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42 Mastodon Fossils Discovered in Michigan Backyard

Jan 13, 2015 11:00 AM EST
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A treasure trove of 42 massive mastodon fossils was recently discovered in a Michigan backyard, making it the find of a lifetime for one Bellevue Township contractor.

Daniel LaPoint Jr. wasn't digging for bones back in November, so when he unearthed the skeleton of a 14,000-year-old Ice Age-era mastodon during a routine excavation in a neighbor's yard, needless to say he was surprised.

"Finding them was very, very cool," LaPoint told the Lansing State Journal. It really is a once-in-a-lifetime thing."

With help from his neighbor Eric Witzke, after four days LaPoint unearthed an astonishing total of 42 bones. Their collection includes several rib bones, leg, should and hip bones, as well as the base of a tusk and pieces of the animal's vertebrae. At first the pair believed the remains to be of a prehistoric dinosaur, but University of Michigan (U-M) paleontologist Daniel Fisher later confirmed that the fossils belonged to a 37-year-old male mastodon.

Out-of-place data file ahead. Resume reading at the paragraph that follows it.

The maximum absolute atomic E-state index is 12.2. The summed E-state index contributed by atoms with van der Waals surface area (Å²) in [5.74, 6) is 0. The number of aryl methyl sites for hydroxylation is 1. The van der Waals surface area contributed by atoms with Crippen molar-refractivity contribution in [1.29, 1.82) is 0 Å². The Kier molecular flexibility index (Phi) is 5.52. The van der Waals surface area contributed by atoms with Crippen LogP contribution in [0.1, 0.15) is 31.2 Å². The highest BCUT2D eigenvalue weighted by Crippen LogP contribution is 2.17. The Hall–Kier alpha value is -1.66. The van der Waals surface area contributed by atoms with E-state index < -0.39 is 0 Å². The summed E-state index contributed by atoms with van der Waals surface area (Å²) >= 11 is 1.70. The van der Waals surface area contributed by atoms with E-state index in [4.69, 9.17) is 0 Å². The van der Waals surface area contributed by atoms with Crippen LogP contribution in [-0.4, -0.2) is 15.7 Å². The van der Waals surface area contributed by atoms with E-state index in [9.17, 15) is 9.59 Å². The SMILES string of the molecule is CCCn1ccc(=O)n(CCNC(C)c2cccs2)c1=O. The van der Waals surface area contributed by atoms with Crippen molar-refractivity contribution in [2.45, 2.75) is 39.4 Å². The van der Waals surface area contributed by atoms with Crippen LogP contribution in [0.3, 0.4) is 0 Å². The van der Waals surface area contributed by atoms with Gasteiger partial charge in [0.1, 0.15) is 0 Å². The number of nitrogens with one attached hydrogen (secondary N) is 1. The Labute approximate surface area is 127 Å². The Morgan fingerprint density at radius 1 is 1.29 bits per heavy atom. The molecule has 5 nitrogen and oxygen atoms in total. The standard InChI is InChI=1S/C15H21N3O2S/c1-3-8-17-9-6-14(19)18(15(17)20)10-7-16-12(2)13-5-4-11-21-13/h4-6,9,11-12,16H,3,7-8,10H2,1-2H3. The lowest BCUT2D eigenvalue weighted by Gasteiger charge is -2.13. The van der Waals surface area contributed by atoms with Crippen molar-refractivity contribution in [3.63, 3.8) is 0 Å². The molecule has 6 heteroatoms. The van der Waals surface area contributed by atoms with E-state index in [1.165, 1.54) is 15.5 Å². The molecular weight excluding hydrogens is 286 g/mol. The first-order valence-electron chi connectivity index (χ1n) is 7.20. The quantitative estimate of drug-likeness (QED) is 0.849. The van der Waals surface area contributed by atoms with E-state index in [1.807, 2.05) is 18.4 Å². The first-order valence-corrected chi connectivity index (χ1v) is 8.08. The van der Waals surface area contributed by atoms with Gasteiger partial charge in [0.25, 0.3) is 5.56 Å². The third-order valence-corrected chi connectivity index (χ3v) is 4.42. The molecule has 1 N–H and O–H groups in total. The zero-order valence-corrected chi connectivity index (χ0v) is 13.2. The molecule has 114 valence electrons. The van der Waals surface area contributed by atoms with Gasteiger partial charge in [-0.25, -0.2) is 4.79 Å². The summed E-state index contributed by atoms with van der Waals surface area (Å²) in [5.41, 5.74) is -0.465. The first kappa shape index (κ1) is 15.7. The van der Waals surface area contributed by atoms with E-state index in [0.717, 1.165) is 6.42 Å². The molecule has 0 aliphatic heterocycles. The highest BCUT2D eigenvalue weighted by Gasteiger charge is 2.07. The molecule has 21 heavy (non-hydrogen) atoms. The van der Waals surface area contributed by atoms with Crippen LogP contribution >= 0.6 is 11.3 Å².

"Preliminary examination indicates that the animal may have been butchered by humans," Fisher said.

These now-extinct behemoths - weighing about five tons - were distant relatives of elephants, and roamed North America between 10,000 and 14,000 years ago. Though it appears that this newly-discovered mastodon was hunted by humans, recent research suggests that humans are not to blame for their disappearance. It may be that freezing temperatures led to their demise before we came along.

Regardless, this new find, adding to the 330 confirmed mastodon bones discovered in Michigan, can help to shed some more light on these long-gone beasts.

"The scientific value is really the new perspective, the new information, that specimens like these can bring," Fisher added.

The fossils were donated to the U-M Museum of Paleontology in Ann Arbor, where they will be further researched and put on display, but not before LaPoint and Witzke took a few pieces for themselves as a token to their remarkable discovery.

For more great nature science stories and general news, please visit our sister site, Headlines and Global News (HNGN).

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